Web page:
Selling the Free Market: The Rhetoric of Economic Correctness, by James Arnt Aune, New York: Guilford Press, $23.95
Free marketeers of the world can rejoice: The intellectual and political battle over whether the state must or should intervene in the economy is over. Neither governments nor intellectuals still question or interfere with anyone's right to buy or sell on any mutually agreed terms; no one receives orders about how they must deal with, pay, hire, or fire employees; no one taxes, subsidizes, sets tariffs, or regulates international trade; no one openly posits the benefits of state control or planning.
Professional partisans, think-tankers, and journalists in the free-market cause should be especially proud, says James Arnt Aune in his new book, Selling the Free Market. In his telling, it wasn't irresistible historical and economic forces that raised the free market to its current unquestioned and total dominance. It was purely a victory for ideological cheerleading. "The triumph of free-market rhetoric does not require an elaborate theoretical explanation," writes Aune, an associate professor of speech communication at Pennsylvania State University. "The…triumph of the market comes down to money, public relations skills, and the mobilization of the energies of a dedicated cadre of libertarians."
To be fair to Aune, he doesn't really think that the free market, or its rhetoric, has in fact vanquished all opponents and that we now live in a laissez-faire utopia. Indeed, his book makes abundantly clear that he doesn't believe a word of his clearly nonsensical proposition. His blustery comments are simply rhetorical boilerplate of a specific sort (a sort Aune the rhetorician curiously leaves unanalyzed). Such grandiose statements are meant to convince a reader (or editor) that a book is vitally important. If he were brutally honest about the small number of people who actually take seriously the political philosophies of Ayn Rand, Murray Rothbard, and Robert Nozick (among the thinkers dissected at length by Aune), his book would seem far less vital than it does by attacking an allegedly dominant mindset. No wonder Aune links Rand, Rothbard, and Nozick to Ronald Reagan–he was president, right?–and tells his readers that these free-market maniacs are intellectual colossi whose nefarious notions control those who control the levers of power.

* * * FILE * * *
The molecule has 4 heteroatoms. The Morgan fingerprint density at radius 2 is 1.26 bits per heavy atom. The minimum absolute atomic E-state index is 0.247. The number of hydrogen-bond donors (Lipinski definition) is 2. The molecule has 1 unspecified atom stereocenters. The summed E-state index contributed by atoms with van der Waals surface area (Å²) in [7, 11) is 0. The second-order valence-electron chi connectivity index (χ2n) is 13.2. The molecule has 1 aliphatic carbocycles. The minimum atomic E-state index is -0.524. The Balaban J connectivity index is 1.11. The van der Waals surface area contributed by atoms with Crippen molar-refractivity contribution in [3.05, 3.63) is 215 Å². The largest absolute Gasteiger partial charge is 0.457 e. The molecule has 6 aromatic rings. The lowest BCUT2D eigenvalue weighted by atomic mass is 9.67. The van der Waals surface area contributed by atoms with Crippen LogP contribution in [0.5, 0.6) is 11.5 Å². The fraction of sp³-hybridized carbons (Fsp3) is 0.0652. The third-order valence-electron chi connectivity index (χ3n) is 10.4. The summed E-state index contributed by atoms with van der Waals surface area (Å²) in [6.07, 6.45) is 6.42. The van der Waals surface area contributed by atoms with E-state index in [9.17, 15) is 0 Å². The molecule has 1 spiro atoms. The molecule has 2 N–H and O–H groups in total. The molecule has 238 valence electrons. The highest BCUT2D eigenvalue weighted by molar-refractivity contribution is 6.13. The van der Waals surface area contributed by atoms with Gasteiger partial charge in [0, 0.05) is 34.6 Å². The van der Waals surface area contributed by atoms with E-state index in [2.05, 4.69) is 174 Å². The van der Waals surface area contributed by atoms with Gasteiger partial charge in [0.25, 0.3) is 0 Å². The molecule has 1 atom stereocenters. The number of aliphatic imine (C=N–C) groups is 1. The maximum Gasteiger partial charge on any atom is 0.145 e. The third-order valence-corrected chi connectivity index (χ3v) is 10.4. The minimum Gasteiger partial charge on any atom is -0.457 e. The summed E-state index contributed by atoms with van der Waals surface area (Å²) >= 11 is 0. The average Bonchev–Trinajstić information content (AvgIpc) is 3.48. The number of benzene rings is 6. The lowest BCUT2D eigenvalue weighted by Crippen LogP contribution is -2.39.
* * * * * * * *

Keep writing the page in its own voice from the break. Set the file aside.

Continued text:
Aune is hardly alone in inventing, or grossly exaggerating, the supposed dominance of free-market thinking. It's a common trope among leftists these days, with Thomas Frank, author of the recent One Market Under God: Extreme Capitalism, Market Populism, and the End of Economic Democracy, being perhaps the most prominent adherent of the notion that pure market ideology has conquered the world.
Would that it were so. While there is certainly more general agreement among policy makers that markets are efficient than there was 25 years ago, such a grudging recognition can hardly be confused with a total victory for capitalism, much less limited government or the free-market libertarianism that particularly seems to irk Aune. Tellingly, when Aune does a quick analysis of free-market arguments in three public policy fights, he picks ones in which they always lose: the minimum wage (it keeps going up), farm subsidies (they keep going out), and labor unions (still embroiled in government regulation).
In fact, as one plows through Aune, the market's "universal triumph" seems to keep shrinking: Aune stresses frequently that radical libertarianism–belief in a government restricted to national defense and running a court system, if even that–must perforce be anti-democratic since most people reject its tenets. He points out how one free-market academic, economist Lee J. Alston of the University of Illinois, got support from the Manhattan Institute, and "wonders why the academic world is unable to deliver these [free-market] arguments without a subsidy from a think tank funded by the very rich."
On Aune's own presentation, then, free-market libertarianism holds no sway in policy, with the public, or in the academy. (Incidentally, that bit of rhetorical nastiness about think tank funding of free-market academics deserves a retort in kind. The ad funderam is a rhetorically illegitimate argument under any circumstances. Ideas and analyses should stand or fall on their strength, not on who paid for them.)
With chapters devoted to Rand, Rothbard, Nozick, Charles Murray, Ronald Reagan, and Newt Gingrich, Aune promises a unique contribution to criticisms of the free market: an analysis that is not economic or ethical, but rhetorical–one that will elucidate the significance of how free-marketeers make their case. Aune takes a few, stumbling steps in this direction, but it is by no means the book's primary focus. Aune does not really want to understand those who love free markets; he wants to smear them.
Sometimes he does this subtly. For instance, when his subjects believe something that he doesn't understand, or when he can't be bothered explaining the obvious flaws he sees in their reasoning, he simply disparages the idea as "an article of faith" among free-marketeers. (The gold standard is thus dispatched.) More frequently, Aune is openly disrespectful toward both subject and reader.